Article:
Sharky

Questions that Sharky gets a lot

Q: What's a pilot fish?

A: There are two answers to that question. One is the Mother Nature version: Pilot fish are small fish that swim just ahead of sharks. When the shark changes direction, so do the pilot fish. When you watch underwater video of it, it looks like the idea to change direction occurred simultaneously to shark and pilot fish.

Thing is, sharks go pretty much anywhere they want, eating pretty much whatever they want. They lunge and tear and snatch, but in so doing, leave plenty of smorgasbord for the nimble pilot fish.

The IT version: A pilot fish is someone who swims with the sharks of enterprise IT -- and lives to tell the tale. Just like in nature, a moment's inattention could end the pilot fish's career. That's life at the reef.

Q: Are all the Sharky stories true?

A: Yes, as best we can determine.

Q: Where do the Sharky tales come from?

A: From readers. Sharky just reads and rewrites and basks in the reflected glory of you, our readers. It is as that famous fish-friendly philosopher Spinoza said, "He that can carp in the most eloquent or acute manner at the weakness of the human mind is held by his fellows as almost divine."

Q: How do I get one of those fabulous Sharky T-shirts?

A: Here's how it works. You send us your tale of perfidy, heroism or just plain weirdness at your IT shop. If Sharky selects it for publication, you get the shirt -- free and clear, no handling charges.

Q: Do I have to write my story in Sharky-ese?

A: No. Not at all. Just be sure to give us details. What happened, to whom, what he said, what she said, how it all worked out.

Q: I've got a really funny story, but I could get fired if my old trout of a boss found out I told you. How confidential is what I send to Sharky?

A: We don't publish names: yours, your boss's, your trout's, your company's. We try to file off the serial numbers, though there's no absolute guarantee that someone who lived through the incident won't recognize himself. Our aim is to share the outrageous, knee-slapping, milk-squirting-out-your-nose funny tales that abound in the IT world, not to get you fired. That would not be funny.

Q: You published my tale. Where's my T-shirt?

A: Hey, hey, cut us a break. You sent your tale over the Internet. If we could send your Shark shirt that way, you can bet we would.

Because most Shark Tank submissions don't include a full mailing address, we have to contact each pilot fish to get the address before sending out a T-shirt. That's done in batch mode, so it can take anywhere from a day to a few weeks. When things really get backed up, it can fall behind as much as a month or more.

But be assured: Sharky vows to forget no one!

Occasionally by the time your tale sees print, your e-mail address will have changed. If your e-mail address changed after you sent your contribution and you never got your shirt, let us know at sharky@computerworld.com. We'll get right on it.

Q: How do I get each new Shark Tank tale emailed to me?

Easy. Subscribe to the newsletter.

Q: Where are the Sharkives?

Tales of old can be found in Sharky's archive.


On the other hand, it survived Y2k just fine

This big retailer wants to make sure it doesn't feed duplicate orders into a mainframe system, so it tasks a programmer with making sure that doesn't happen. Flash forward 22 years. What could still go wrong?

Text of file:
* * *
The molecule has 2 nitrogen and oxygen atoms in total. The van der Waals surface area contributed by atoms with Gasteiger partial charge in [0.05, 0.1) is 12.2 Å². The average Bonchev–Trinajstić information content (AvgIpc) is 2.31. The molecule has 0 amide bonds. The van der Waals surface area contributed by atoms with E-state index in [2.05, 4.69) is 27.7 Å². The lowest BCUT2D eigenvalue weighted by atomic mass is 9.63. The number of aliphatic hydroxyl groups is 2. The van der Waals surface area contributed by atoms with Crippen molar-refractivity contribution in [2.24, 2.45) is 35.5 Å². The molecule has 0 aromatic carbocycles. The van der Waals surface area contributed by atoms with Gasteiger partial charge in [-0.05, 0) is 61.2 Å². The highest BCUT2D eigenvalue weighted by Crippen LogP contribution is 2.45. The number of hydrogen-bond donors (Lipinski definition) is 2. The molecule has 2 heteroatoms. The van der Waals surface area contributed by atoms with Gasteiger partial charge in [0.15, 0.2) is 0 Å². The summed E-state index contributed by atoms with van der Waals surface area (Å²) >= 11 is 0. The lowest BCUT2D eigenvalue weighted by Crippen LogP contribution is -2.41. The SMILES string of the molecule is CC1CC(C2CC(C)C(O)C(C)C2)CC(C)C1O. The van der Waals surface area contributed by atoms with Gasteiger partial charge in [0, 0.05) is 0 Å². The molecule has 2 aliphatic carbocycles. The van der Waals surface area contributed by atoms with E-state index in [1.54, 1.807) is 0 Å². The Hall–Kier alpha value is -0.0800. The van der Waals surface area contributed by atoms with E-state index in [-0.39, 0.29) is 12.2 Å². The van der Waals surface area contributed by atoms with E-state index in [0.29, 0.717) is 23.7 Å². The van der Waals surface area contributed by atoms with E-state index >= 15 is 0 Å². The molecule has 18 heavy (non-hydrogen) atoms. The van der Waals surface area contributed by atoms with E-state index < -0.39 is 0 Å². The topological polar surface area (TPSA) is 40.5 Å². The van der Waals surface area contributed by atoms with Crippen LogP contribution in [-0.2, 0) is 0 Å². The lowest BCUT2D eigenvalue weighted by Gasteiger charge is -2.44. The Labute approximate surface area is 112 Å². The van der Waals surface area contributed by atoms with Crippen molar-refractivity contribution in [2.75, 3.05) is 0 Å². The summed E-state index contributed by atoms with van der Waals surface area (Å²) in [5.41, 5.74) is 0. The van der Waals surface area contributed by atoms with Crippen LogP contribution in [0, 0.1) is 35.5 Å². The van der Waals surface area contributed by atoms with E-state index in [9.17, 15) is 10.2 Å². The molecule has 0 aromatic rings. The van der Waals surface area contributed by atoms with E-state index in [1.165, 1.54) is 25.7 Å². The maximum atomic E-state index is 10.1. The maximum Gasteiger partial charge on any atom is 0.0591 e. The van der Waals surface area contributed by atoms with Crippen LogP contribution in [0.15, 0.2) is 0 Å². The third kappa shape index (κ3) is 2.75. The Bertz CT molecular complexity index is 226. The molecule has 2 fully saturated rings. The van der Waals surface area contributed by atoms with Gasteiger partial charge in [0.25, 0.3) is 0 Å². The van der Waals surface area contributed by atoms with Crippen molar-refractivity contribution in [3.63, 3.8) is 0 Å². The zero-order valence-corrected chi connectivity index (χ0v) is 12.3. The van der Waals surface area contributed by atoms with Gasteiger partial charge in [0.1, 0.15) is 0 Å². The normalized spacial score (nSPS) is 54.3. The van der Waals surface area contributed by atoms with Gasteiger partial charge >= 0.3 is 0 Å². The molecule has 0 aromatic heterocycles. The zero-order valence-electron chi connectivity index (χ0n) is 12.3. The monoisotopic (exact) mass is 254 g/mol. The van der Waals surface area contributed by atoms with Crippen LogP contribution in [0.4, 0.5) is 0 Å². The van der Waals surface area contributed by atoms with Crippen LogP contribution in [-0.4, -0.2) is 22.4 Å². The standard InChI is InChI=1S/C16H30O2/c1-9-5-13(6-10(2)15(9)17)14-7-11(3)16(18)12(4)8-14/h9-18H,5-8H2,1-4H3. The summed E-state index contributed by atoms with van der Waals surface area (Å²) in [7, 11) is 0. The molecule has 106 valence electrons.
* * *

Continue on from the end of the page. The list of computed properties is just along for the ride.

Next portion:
Disaster. Recovery. Just like the name says...

It's time for this insurance company's big annual disaster recovery test, and because this pilot fish has some configuration changes to make, he heads to the colocation data center a few days early. Think that'll help?

Unclear on the Y2k concept, but taking no chances

Flashback to 1999, when this IT pilot fish is in the Air Force working as a medical technician, and everything -- that's EVERYTHING -- has to be Y2k-compliant.

Really, just a Post-It note would have worked fine

After an employee at a remote office is let go because of poor productivity, his laptop is shipped back to this IT tech -- who finds a piece of masking tape over the built-in webcam. And under the tape?

Cross-examination can work ON lawyers, too

Support pilot fish gets a visit from his company's biggest and brightest hot-shot lawyer, whose laptop isn't working -- and he's willing to wait while fish fixes it.

Not exactly Law & Order: IT Victims Unit

Flashback to 1994, when laptops cost $3,000 and are hard to come by at the company where this pilot fish works -- a situation that doesn't improve when the lone loaner laptop goes missing.

Sometimes it just takes a little leverage

This pilot fish is providing support for a big hardware manufacturer's motherboards, and he gets a call from a customer who just can't get the PCs he builds to boot reliably.

Too bad he didn't try to call the help desk first

It's the beginning of the school year, and it's more than usually chaotic for this pilot fish who's hobbling around after foot surgery. But one teacher can't log in -- and he insists that his cables are plugged in.

Sadly, we're pretty sure she HAS done this before

This IT pilot fish gets a new user set up with email, then asks if she needs help learning how to use it. Her response: 'Oh no, I've done this before.'

Sometimes you really need an engineered solution

This software for monitoring production lines is standardized throughout the company. But one manager wants to install a monitor that will make it impossible to use without a complete redesign.

There's sharing, and then there's OVER-sharing...

This Head Start program shares space with a school district, and the two organizations have different Wi-Fi networks and web filtering rules. But someone is sharing Head Start's Wi-Fi passphrase with school users.

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